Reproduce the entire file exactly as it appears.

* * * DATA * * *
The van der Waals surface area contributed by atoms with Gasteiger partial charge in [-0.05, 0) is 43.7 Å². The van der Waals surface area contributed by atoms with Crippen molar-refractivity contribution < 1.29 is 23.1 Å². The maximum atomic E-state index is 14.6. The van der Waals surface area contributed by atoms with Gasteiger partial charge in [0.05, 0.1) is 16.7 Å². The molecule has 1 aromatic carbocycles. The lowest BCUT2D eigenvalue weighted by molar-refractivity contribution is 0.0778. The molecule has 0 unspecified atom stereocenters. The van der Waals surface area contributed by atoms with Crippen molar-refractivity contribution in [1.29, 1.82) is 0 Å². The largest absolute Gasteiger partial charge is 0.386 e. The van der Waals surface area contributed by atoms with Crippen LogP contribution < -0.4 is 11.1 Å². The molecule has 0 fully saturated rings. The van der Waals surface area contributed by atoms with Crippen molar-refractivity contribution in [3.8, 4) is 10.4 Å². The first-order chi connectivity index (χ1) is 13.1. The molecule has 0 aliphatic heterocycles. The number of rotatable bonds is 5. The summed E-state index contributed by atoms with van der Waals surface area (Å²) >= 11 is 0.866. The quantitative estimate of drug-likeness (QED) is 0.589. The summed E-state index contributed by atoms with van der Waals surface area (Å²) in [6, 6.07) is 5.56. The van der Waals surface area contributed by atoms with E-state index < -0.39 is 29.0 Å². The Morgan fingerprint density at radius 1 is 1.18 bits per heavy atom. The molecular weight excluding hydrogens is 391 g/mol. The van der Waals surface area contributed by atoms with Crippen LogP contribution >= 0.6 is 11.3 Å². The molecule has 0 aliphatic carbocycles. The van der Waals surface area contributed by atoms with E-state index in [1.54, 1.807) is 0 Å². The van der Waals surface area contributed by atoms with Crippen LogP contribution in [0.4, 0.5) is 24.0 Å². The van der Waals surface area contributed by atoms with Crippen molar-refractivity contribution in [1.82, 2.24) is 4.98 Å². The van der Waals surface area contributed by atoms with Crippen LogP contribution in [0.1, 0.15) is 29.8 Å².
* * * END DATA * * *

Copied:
The van der Waals surface area contributed by atoms with Gasteiger partial charge in [-0.05, 0) is 43.7 Å². The van der Waals surface area contributed by atoms with Crippen molar-refractivity contribution < 1.29 is 23.1 Å². The maximum atomic E-state index is 14.6. The van der Waals surface area contributed by atoms with Gasteiger partial charge in [0.05, 0.1) is 16.7 Å². The molecule has 1 aromatic carbocycles. The lowest BCUT2D eigenvalue weighted by molar-refractivity contribution is 0.0778. The molecule has 0 unspecified atom stereocenters. The van der Waals surface area contributed by atoms with Crippen molar-refractivity contribution in [1.29, 1.82) is 0 Å². The largest absolute Gasteiger partial charge is 0.386 e. The van der Waals surface area contributed by atoms with Crippen LogP contribution < -0.4 is 11.1 Å². The molecule has 0 fully saturated rings. The van der Waals surface area contributed by atoms with Crippen molar-refractivity contribution in [3.8, 4) is 10.4 Å². The first-order chi connectivity index (χ1) is 13.1. The molecule has 0 aliphatic heterocycles. The number of rotatable bonds is 5. The summed E-state index contributed by atoms with van der Waals surface area (Å²) >= 11 is 0.866. The quantitative estimate of drug-likeness (QED) is 0.589. The summed E-state index contributed by atoms with van der Waals surface area (Å²) in [6, 6.07) is 5.56. The van der Waals surface area contributed by atoms with E-state index < -0.39 is 29.0 Å². The Morgan fingerprint density at radius 1 is 1.18 bits per heavy atom. The molecular weight excluding hydrogens is 391 g/mol. The van der Waals surface area contributed by atoms with Crippen LogP contribution >= 0.6 is 11.3 Å². The molecule has 0 aliphatic carbocycles. The van der Waals surface area contributed by atoms with E-state index in [1.54, 1.807) is 0 Å². The van der Waals surface area contributed by atoms with Crippen LogP contribution in [0.4, 0.5) is 24.0 Å². The van der Waals surface area contributed by atoms with Crippen molar-refractivity contribution in [1.82, 2.24) is 4.98 Å². The van der Waals surface area contributed by atoms with Crippen LogP contribution in [0.1, 0.15) is 29.8 Å².